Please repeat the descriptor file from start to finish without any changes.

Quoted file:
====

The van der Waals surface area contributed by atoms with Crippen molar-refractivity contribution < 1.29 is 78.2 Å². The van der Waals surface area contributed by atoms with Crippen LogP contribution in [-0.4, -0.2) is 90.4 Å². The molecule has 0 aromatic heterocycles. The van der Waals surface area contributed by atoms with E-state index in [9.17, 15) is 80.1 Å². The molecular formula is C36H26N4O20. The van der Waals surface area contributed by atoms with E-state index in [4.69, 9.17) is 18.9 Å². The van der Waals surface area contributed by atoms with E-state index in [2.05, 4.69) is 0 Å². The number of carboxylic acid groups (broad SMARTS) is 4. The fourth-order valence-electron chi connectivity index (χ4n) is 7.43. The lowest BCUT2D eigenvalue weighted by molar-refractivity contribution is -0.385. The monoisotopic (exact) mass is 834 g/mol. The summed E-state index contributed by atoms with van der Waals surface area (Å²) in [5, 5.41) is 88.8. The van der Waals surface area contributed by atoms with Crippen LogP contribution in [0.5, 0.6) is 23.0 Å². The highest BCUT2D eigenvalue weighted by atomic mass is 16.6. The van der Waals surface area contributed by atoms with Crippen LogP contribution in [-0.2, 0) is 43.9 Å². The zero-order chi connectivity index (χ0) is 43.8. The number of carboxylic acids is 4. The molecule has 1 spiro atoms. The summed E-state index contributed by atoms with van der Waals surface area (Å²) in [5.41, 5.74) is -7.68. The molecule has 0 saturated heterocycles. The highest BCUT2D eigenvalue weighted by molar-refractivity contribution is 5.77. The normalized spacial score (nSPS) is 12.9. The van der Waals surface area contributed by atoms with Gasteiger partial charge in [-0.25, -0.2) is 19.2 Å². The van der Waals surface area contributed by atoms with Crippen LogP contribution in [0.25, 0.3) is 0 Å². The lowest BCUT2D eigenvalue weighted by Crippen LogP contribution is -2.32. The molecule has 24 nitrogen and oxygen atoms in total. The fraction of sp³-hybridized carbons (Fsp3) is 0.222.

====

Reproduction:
The van der Waals surface area contributed by atoms with Crippen molar-refractivity contribution < 1.29 is 78.2 Å². The van der Waals surface area contributed by atoms with Crippen LogP contribution in [-0.4, -0.2) is 90.4 Å². The molecule has 0 aromatic heterocycles. The van der Waals surface area contributed by atoms with E-state index in [9.17, 15) is 80.1 Å². The molecular formula is C36H26N4O20. The van der Waals surface area contributed by atoms with E-state index in [4.69, 9.17) is 18.9 Å². The van der Waals surface area contributed by atoms with E-state index in [2.05, 4.69) is 0 Å². The number of carboxylic acid groups (broad SMARTS) is 4. The fourth-order valence-electron chi connectivity index (χ4n) is 7.43. The lowest BCUT2D eigenvalue weighted by molar-refractivity contribution is -0.385. The monoisotopic (exact) mass is 834 g/mol. The summed E-state index contributed by atoms with van der Waals surface area (Å²) in [5, 5.41) is 88.8. The van der Waals surface area contributed by atoms with Crippen LogP contribution in [0.5, 0.6) is 23.0 Å². The highest BCUT2D eigenvalue weighted by atomic mass is 16.6. The van der Waals surface area contributed by atoms with Crippen LogP contribution in [-0.2, 0) is 43.9 Å². The zero-order chi connectivity index (χ0) is 43.8. The number of carboxylic acids is 4. The molecule has 1 spiro atoms. The summed E-state index contributed by atoms with van der Waals surface area (Å²) in [5.41, 5.74) is -7.68. The molecule has 0 saturated heterocycles. The highest BCUT2D eigenvalue weighted by molar-refractivity contribution is 5.77. The normalized spacial score (nSPS) is 12.9. The van der Waals surface area contributed by atoms with Gasteiger partial charge in [-0.25, -0.2) is 19.2 Å². The van der Waals surface area contributed by atoms with Crippen LogP contribution in [0.25, 0.3) is 0 Å². The lowest BCUT2D eigenvalue weighted by Crippen LogP contribution is -2.32. The molecule has 24 nitrogen and oxygen atoms in total. The fraction of sp³-hybridized carbons (Fsp3) is 0.222.